You’re ready to get organized, grow your money and get a jumpstart on big goals like retirement, paying down debt or even that family vacation you’ve been dying to take — so you finally take the plunge and book an appointment with a financial advisor.
Except now you’re not sure what you’re supposed to bring to the table (other than yourself, of course). And we don’t blame you — sifting through financial paperwork is not fun (for most of us, at least).
But it’s key to have the right information with you because the more transparent you are, the more your advisor can help you make progress on your goals, budget for the things that are important to you today and see your financial big picture. Here’s what to know before meeting with a financial advisor for the first time.
What are the basics I should bring to a meeting with a financial advisor?
First, bring your significant other if you have one, because you both need to be involved. And bring pen and paper, because you want to take notes and really be open-minded about the process. As far as the actual paperwork to bring, here are a few things that would be helpful:
A budget, if you have one
Statements/details about any investments
Any insurance policies you have
An employer benefits statement
Tax returns for the past two or three years
Statements/details on any debt you owe (mortgages, credit cards, student loans, business loans, personal loans, etc.)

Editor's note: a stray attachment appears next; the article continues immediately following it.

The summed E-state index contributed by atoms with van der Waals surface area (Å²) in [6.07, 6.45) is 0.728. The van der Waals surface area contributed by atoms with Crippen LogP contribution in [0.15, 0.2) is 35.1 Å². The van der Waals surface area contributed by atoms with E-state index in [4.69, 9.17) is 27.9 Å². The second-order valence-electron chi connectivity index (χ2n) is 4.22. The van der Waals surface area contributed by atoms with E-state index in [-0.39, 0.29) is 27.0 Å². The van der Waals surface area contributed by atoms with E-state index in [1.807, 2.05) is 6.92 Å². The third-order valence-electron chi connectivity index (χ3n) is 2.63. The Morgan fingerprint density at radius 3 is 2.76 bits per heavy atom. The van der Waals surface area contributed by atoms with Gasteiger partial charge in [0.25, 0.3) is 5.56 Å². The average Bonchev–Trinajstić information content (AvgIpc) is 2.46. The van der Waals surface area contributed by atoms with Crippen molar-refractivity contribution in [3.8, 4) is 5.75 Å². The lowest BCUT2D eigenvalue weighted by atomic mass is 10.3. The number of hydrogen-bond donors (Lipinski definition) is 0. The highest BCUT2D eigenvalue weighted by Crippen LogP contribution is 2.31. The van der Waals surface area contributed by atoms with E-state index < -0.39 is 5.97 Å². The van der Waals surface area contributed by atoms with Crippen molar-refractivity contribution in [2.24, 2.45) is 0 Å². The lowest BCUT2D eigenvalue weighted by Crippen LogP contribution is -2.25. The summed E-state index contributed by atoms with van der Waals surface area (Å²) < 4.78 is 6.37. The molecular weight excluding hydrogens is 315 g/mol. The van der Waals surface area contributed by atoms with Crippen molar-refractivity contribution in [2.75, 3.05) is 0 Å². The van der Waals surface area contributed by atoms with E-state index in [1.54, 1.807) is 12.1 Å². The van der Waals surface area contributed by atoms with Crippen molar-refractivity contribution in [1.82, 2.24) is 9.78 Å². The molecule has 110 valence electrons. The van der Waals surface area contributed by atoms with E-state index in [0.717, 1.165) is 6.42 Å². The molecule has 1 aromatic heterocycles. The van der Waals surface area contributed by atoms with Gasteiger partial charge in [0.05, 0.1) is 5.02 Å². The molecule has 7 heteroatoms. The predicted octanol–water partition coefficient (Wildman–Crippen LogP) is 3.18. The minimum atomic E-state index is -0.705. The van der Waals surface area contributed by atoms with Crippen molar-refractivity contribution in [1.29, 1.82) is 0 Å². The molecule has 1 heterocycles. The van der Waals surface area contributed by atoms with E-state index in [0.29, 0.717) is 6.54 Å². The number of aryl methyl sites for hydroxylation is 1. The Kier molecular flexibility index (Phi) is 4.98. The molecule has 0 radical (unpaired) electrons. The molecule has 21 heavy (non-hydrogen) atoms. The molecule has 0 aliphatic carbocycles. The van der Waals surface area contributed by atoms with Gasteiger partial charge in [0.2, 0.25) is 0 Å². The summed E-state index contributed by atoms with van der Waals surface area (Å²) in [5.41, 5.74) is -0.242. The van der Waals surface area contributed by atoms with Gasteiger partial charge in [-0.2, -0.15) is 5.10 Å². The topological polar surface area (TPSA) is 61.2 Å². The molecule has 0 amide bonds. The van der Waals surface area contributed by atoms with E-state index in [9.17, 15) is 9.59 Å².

Information on any trust funds you may be a beneficiary to
Your financial advisor wants to get a sense of your assets and liabilities so they can assess your situation. And if you’ve ever had a financial plan in the past, bring that so your advisor can understand what you’ve been working with.
What if I don’t have a budget?
A financial advisor will want a decent idea of how you’ve spent your money in the past, so even having an informal budget you just wrote by hand can help. If you don’t have that, bring your credit card or debit card statements, which can help them see trends in your spending.
What is important not to overlook in a first meeting with a financial advisor?
Don’t be reluctant to talk about any debt you have, whether that’s student loans or credit card debt. It’s natural to feel embarrassed by credit card debt in particular, but a personalized financial plan will include ways to manage your debt while also making progress on other goals.
Also, it’s not uncommon for people to forget about their benefits statement, but try not to forget this. Your benefits statement helps an advisor see what your total compensation really includes — things like incentive pay or stock options, for example — and also helps them see how much disability or life insurance coverage you’re getting through your employer.